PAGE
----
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Overview

presumption

Subject: Law

N. A supposition that the law allows or requires to be made. Some presumptions relate to people, e.g. the presumption of innocence and of sanity (see entries below). Others ...

presumption

presumption   Quick reference

A Dictionary of Law (10 ed.)

Reference type:
Subject Reference
Current Version:
2022
Subject:
Law
Length:
141 words

... n. A supposition that the law allows or requires to be made. Some presumptions relate to people, e.g. the presumption of innocence and of sanity (see entries below). Others concern events, e.g. the presumption of legality ( omnia praesumuntur rite et solemniter esse acta : all things are presumed to have been done correctly and solemnly). Most relate to the interpretation of written documents, particularly statutes. Almost every presumption is a rebuttable presumption , i.e. it holds good only in the absence of contrary evidence. Thus, the...

presumption

presumption   Quick reference

A Dictionary of Law Enforcement (2 ed.)

Reference type:
Subject Reference
Current Version:
2015
Subject:
Law
Length:
139 words

... A supposition that the law allows or requires to be made. Some presumptions relate to people, e.g. the presumption of innocence and presumption of sanity . Others concern events, e.g. the presumption of legality ( omnia praesumuntur rite et solemniter esse acta : all things are presumed to have been done correctly and solemnly). Most relate to the interpretation of written documents , particularly statutes. Almost every presumption is a rebuttable presumption , i.e. it holds good only in the absence of contrary evidence. Thus, the presumption of...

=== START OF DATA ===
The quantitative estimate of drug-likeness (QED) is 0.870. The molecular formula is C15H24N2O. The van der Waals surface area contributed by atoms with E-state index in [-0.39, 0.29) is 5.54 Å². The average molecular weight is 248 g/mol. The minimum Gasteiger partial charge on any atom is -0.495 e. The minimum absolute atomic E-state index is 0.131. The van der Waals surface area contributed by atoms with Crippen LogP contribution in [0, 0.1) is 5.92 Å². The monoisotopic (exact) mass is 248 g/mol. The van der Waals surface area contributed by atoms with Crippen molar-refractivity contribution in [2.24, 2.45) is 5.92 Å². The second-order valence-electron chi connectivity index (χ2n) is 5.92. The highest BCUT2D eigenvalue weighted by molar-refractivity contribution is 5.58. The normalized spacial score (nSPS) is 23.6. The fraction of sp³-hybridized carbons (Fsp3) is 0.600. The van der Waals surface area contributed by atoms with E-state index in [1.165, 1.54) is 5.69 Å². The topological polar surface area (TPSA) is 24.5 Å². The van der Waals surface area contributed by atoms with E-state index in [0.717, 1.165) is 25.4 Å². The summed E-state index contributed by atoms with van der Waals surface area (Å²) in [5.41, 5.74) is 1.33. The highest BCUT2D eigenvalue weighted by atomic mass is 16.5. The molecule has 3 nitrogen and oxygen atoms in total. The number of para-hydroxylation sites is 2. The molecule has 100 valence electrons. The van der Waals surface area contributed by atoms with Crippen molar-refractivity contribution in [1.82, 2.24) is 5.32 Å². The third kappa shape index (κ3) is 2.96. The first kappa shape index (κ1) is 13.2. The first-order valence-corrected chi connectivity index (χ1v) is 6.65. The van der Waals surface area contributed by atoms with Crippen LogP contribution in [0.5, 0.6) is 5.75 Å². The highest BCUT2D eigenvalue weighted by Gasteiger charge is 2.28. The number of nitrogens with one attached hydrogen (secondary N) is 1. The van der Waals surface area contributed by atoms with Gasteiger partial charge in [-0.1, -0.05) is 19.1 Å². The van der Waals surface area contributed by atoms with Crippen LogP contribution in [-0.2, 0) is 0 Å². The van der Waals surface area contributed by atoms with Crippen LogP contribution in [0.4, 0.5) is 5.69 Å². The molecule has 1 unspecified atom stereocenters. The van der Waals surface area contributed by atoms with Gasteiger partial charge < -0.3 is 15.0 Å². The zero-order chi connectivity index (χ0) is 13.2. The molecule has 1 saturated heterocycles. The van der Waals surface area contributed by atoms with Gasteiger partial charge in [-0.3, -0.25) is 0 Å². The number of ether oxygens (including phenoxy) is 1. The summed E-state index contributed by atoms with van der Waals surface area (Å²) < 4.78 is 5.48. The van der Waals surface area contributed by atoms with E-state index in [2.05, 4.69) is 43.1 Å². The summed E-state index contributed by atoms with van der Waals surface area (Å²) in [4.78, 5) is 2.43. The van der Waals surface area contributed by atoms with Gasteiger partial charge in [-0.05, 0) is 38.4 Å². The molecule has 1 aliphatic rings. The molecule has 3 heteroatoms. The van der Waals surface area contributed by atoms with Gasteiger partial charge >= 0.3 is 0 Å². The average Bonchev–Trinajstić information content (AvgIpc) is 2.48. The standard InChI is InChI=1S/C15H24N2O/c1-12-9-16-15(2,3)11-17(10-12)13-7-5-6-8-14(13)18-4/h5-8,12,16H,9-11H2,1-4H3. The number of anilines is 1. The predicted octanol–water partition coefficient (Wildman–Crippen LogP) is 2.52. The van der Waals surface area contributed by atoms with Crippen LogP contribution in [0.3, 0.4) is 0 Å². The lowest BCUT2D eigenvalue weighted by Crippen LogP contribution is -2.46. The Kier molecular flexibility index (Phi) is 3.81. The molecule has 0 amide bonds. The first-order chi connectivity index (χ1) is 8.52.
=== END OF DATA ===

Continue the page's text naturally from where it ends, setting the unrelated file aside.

presumption

presumption   Reference library

Nicholas Rescher

The Oxford Companion to Philosophy (2 ed.)

Reference type:
Subject Reference
Current Version:
2005
Subject:
Philosophy
Length:
338 words

...its undoing. A specific presumption is always grounded in a principle of presumption. Such principles operate in various domains. For example, a cognitive presumption operates in favour of the data of sight (‘Accept what you see to be so’). In communicative contexts we have a presumption to the effect that people are truthful (‘Accept what your interlocutors maintain’); in everyday enquiry we have the presumption that our sources are reliable (‘Accept what encyclopedias and authorities maintain’); in science we have the presumption of evidential sufficiency...

presumption

presumption   Reference library

Australian Law Dictionary (3 ed.)

Reference type:
Subject Reference
Current Version:
2018
Subject:
Law
Length:
601 words

...a presumption of due execution when granting probate of a will; the presumption of innocence that accompanies the right to a fair trial in criminal law; the presumption of regularity in official acts; the presumption of legitimacy of a child; the presumption of lost modern grant in prescriptive easements; the presumption of revocation of a lost will (but see Cahill v Rhodes [ 2002 ] NSWSC 561); the presumption of survivorship of a younger person over an older where it is uncertain which of them survived (e.g. under the Presumption of...